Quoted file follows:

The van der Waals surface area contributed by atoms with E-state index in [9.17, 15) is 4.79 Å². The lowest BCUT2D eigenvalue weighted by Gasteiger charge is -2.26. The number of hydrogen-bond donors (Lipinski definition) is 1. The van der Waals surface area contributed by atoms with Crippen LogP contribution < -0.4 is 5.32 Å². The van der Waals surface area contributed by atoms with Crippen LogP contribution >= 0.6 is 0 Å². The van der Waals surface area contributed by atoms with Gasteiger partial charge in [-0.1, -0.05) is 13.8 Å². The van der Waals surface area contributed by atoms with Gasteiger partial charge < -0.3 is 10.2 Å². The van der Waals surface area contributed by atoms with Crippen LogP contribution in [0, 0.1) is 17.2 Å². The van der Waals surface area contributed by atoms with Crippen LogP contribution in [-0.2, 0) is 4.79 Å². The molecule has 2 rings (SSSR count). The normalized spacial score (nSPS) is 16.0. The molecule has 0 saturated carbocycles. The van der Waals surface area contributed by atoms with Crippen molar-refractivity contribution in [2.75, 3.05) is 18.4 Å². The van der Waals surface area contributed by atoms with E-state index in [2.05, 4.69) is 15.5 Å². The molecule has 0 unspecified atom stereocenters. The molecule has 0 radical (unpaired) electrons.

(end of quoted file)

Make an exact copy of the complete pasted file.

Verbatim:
The van der Waals surface area contributed by atoms with E-state index in [9.17, 15) is 4.79 Å². The lowest BCUT2D eigenvalue weighted by Gasteiger charge is -2.26. The number of hydrogen-bond donors (Lipinski definition) is 1. The van der Waals surface area contributed by atoms with Crippen LogP contribution < -0.4 is 5.32 Å². The van der Waals surface area contributed by atoms with Crippen LogP contribution >= 0.6 is 0 Å². The van der Waals surface area contributed by atoms with Gasteiger partial charge in [-0.1, -0.05) is 13.8 Å². The van der Waals surface area contributed by atoms with Gasteiger partial charge < -0.3 is 10.2 Å². The van der Waals surface area contributed by atoms with Crippen LogP contribution in [0, 0.1) is 17.2 Å². The van der Waals surface area contributed by atoms with Crippen LogP contribution in [-0.2, 0) is 4.79 Å². The molecule has 2 rings (SSSR count). The normalized spacial score (nSPS) is 16.0. The molecule has 0 saturated carbocycles. The van der Waals surface area contributed by atoms with Crippen molar-refractivity contribution in [2.75, 3.05) is 18.4 Å². The van der Waals surface area contributed by atoms with E-state index in [2.05, 4.69) is 15.5 Å². The molecule has 0 unspecified atom stereocenters. The molecule has 0 radical (unpaired) electrons.